At this point, though, the privacy advocates at the table are just as worried about rushing out a Last Call document with few substantive demands on businesses, as not creating one at all. In recent days, Swire and Schunter put forth a streamlined document as a proposed starting point for the next few weeks of negotiations, replacing one that the parties had been working on for months.
“Based on our experience to date on issue-by-issue discussion in the (working group), our assessment has been that a streamlined, unified document would provide the best baseline for the group’s deliberations in our efforts to reach consensus for the Last Call deadline,” they wrote in the joint email. “The goal was to design a ‘package’ that addresses essential concerns of all parties in a fair manner.”
But some privacy advocates say the new document heavily favors the interests of the advertising groups on critical questions, including the appropriate methods for rendering user data anonymous.
“If you have a deal that doesn’t protect privacy, it’s not a deal worth doing,” Chester said.
For now, the long-running debate simply means Do Not Track offers very little protection for consumers. All of the major browsers have added the feature, but only a handful of companies have agreed to honor the request, including Twitter and the Associated Press. Most ad networks and sites simply ignore it.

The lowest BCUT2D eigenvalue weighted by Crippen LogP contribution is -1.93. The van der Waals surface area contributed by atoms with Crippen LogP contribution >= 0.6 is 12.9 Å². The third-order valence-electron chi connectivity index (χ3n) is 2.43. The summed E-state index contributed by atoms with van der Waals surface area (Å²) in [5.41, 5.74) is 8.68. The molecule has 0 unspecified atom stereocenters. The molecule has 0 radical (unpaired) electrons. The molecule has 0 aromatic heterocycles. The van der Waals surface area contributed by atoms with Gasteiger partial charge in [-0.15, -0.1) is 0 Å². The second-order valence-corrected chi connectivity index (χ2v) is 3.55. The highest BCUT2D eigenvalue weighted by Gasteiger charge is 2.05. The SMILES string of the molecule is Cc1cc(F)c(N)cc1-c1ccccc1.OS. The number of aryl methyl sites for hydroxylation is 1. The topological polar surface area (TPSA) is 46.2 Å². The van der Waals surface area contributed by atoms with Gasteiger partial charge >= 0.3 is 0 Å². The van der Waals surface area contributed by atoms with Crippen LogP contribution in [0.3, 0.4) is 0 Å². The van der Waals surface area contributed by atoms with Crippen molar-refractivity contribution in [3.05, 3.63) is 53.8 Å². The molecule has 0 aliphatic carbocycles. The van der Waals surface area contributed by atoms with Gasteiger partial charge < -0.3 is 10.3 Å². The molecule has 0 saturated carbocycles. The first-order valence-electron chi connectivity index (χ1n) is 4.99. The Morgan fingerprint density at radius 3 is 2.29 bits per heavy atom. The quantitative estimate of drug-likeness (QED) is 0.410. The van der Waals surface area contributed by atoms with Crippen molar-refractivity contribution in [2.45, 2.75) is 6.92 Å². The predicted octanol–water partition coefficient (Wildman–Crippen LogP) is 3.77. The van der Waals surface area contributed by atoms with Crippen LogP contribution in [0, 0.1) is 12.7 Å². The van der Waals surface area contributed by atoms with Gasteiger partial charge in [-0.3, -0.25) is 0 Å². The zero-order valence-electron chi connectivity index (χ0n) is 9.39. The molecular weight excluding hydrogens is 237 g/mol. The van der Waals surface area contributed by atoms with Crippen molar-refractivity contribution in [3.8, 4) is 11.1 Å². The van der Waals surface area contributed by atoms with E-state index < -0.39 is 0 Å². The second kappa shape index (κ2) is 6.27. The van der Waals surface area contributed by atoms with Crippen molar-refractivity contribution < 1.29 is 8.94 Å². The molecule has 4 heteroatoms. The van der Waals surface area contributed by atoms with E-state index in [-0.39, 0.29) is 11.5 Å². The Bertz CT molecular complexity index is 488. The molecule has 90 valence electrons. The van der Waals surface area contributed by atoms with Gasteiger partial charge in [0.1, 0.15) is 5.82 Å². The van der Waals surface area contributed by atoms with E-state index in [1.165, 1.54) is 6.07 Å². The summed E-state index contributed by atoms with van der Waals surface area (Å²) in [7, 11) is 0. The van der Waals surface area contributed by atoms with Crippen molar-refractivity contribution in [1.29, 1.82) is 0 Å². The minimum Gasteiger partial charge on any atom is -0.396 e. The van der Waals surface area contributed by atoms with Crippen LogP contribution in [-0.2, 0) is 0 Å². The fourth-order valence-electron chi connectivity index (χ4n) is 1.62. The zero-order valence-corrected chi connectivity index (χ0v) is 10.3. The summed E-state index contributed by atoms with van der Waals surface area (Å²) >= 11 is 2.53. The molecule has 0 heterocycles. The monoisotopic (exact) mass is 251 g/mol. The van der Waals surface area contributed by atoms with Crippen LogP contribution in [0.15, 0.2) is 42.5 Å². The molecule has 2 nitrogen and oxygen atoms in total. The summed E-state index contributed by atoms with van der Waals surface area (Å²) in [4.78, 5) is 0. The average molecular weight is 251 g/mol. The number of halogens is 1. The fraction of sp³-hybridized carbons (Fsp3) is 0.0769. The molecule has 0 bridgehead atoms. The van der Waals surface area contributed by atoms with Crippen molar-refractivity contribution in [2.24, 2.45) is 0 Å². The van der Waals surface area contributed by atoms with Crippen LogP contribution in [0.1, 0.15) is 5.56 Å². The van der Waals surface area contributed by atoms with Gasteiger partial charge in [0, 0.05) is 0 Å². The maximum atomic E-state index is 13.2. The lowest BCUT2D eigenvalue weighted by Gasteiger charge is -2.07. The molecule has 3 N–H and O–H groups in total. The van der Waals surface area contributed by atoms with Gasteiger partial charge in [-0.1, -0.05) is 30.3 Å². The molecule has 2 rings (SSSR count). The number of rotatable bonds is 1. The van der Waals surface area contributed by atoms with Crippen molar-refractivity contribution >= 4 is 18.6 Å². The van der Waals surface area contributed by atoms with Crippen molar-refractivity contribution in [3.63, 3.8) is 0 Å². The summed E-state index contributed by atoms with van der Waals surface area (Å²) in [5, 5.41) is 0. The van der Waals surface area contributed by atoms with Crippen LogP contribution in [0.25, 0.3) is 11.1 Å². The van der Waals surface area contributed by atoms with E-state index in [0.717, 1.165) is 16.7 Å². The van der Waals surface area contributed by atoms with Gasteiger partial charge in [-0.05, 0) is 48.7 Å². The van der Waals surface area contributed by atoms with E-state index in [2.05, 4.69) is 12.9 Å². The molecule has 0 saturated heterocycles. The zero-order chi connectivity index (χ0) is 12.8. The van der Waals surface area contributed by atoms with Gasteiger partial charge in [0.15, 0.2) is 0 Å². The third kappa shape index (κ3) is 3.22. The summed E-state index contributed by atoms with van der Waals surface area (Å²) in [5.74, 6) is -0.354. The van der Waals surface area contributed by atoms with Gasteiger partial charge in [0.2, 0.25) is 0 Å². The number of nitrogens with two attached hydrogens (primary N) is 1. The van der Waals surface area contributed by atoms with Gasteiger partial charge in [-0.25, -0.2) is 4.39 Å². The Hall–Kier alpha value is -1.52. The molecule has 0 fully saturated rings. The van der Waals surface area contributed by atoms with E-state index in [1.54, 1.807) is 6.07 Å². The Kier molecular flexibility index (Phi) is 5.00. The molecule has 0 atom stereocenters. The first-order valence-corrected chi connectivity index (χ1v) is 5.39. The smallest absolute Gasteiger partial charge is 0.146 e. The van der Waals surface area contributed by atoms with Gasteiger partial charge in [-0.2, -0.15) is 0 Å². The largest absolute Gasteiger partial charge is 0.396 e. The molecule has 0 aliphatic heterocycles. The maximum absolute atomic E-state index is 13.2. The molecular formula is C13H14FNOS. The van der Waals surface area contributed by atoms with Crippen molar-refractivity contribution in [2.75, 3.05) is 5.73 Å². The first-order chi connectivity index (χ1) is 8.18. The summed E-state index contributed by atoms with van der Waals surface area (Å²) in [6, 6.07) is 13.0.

“You could make a compelling argument that we’re in fact worse off than we were,” Consumer Watchdog’s Simpson said. “At one time people could assume that they were tracked. Now you can select Do Not Track and naively think you’ve done everything you need to do and you really haven’t.”
It’s not clear what happens if the talks ultimately break down. But at least one possibility for privacy advocates is pursuing technical solutions to these issues.
Frustrated with the pace of the conversations, Mayer did exactly that. In between his computer science and law studies at Stanford, he began developing a patch for Mozilla’s open source Firefox browser that would block third party cookies, meaning ad networks couldn’t drop the tracking software onto user’s devices without additional approval.
On his Web Policy blog on Feb. 22, he said this would become the default setting in the next version of Firefox.
The ad industry was not pleased, as exemplified by the following tweet from Mike Zaneis, general counsel for the Interactive Advertising Bureau.
Firefox to block 3rd party cookies? http://webpolicy.org/2013/02/22/the-new-firefox-cookie-policy/?utm_source=rss&utm_medium=rss&utm_campaign=the-new-firefox-cookie-policy …. This default setting would be a nuclear first strike against ad industry
In fact, it would be a slightly lower standard that Apple’s Safari browser already applies, but it caught the industry’s attention because Firefox has at least four times more market share.
A week after the most recent face-to-face W3C session, last month in Sunnyvale, Mozilla walked back Mayer’s announcement a bit, saying it would take additional time to test the feature before included it in the official version of the browser.
Mozilla co-founder Brendan Eich insisted on his blog that the organization wasn’t softening its stance on privacy. They simply wanted more time to ensure the patch wasn’t producing false positives or negatives.
“The patch as-is needs more work,” he wrote.
But some privacy advocates are dubious that advertising pressure didn’t play a part. If so, it highlights yet again the numerous political, business and technical challenges that stand in between consumers and a simple option for exercising control over their own information.